MLB filed its lawsuit for tortious interference with a collective bargaining agreement, when there is no such tort—they just made it up. The players’ contracts are with the teams, and if one wanted to make a tortious interference claim for those contracts, the individual teams would be the appropriate plaintiffs. Labor law is the exclusive province of the federal courts, yet MLB filed in state court, and to make dumb dumber, the Florida state court has noted that it probably lacks subject matter jurisdiction, yet it is waiting for one of the defendants (versus third-party deponents) to make a motion to dismiss on the basis of standing, when no one has standing, if the court lacks subject matter jurisdiction (in which case, the court is supposed to dismiss the case on its own).
What is clear in my opinion is that MLB’s foray into Florida state court is frivolous under Civil Rule 11 and other related sanctions tools. I am published on and edited the leading treatise on this topic. MLB seems to have filed a bogus lawsuit in the wrong jurisdiction against people who have no ability to fight back, it seems to have illegally or unethically obtained confidential information and testimony from them, it seems to have used this material to smear odd-numerous professional baseball players without ever making formal accusations against them, it seems to have leaked to the Press that it has already prejudged these players, whose rights to respond under the Joint Program have been rendered meaningless, and so on. If I was designing a frivolous case example for a law school text book, this would fit the bill, where there seems to be no good-faith basis in law or fact for the lawsuit, and where the lawsuit seems to have been filed for an improper purpose.
If the NCAA was behaving this way, we’d all expect its poor judgment, but MLB? What are they thinking? So if MLB is trying to litigate a bogus dispute in the wrong place, why are they doing that? You may recall that the NCAA wrongfully got information from a civil suit in Florida, too. How about MLB? Is it trying to secure and securing discovery by these wrongful means to use against the players? And where does MLB plan on using this information against players? In the context of its labor agreements before a labor arbitrator!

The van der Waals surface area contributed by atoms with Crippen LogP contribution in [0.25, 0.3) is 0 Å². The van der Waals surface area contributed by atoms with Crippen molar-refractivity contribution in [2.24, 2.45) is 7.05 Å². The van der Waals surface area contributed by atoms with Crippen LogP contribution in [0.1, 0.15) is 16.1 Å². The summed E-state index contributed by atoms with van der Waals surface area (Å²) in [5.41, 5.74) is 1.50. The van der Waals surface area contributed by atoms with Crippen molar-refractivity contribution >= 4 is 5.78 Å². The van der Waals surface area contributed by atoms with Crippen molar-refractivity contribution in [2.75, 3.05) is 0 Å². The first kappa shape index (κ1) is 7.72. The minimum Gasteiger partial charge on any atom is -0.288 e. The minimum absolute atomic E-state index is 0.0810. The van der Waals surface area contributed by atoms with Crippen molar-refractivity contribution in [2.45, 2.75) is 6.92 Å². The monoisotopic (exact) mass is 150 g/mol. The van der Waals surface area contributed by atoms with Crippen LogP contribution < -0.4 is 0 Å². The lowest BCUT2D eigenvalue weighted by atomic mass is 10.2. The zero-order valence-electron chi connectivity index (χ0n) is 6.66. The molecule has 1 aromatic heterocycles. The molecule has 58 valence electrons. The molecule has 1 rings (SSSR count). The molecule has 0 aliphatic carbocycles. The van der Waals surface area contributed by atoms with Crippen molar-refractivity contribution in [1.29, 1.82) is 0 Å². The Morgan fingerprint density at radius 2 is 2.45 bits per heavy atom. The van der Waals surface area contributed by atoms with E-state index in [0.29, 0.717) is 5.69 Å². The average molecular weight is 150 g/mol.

Sooner or later, either the players or the Union are going to file a federal court action to declare what is obvious, which is that MLB is constrained by the agreements it negotiated, that it cannot violate HIPPA and/or various state laws regarding medical confidentiality and privacy, that it cannot file frivolous lawsuits, and that it cannot taint evidence by unethically paying for it, if not also coercing or extorting it, and then still expect to be able to use it. The same result will happen if any of the defendants remove the current lawsuit to federal court, or if the players or the Union intervene and do the same.
The players who have already been smeared should have already intervened, as they have nothing to lose now, the Union should have intervened by now to protect the integrity of the process it negotiated and agreed to, and both the players and the Union should be seeking an injunction against MLB from using any of its ill-gotten information or any fruits from the same. There is no principled argument that can be made to allow MLB to use unethically or illegally obtained so-called evidence. And the larger public policy issue is that collective bargaining agreements between very sophisticated parties must be followed rather than eluded, especially when they are being eluded for apparently improper purposes. Certainly, the players and the Union should be seeking an injunction to compel compliance with the CBA and the Joint Program.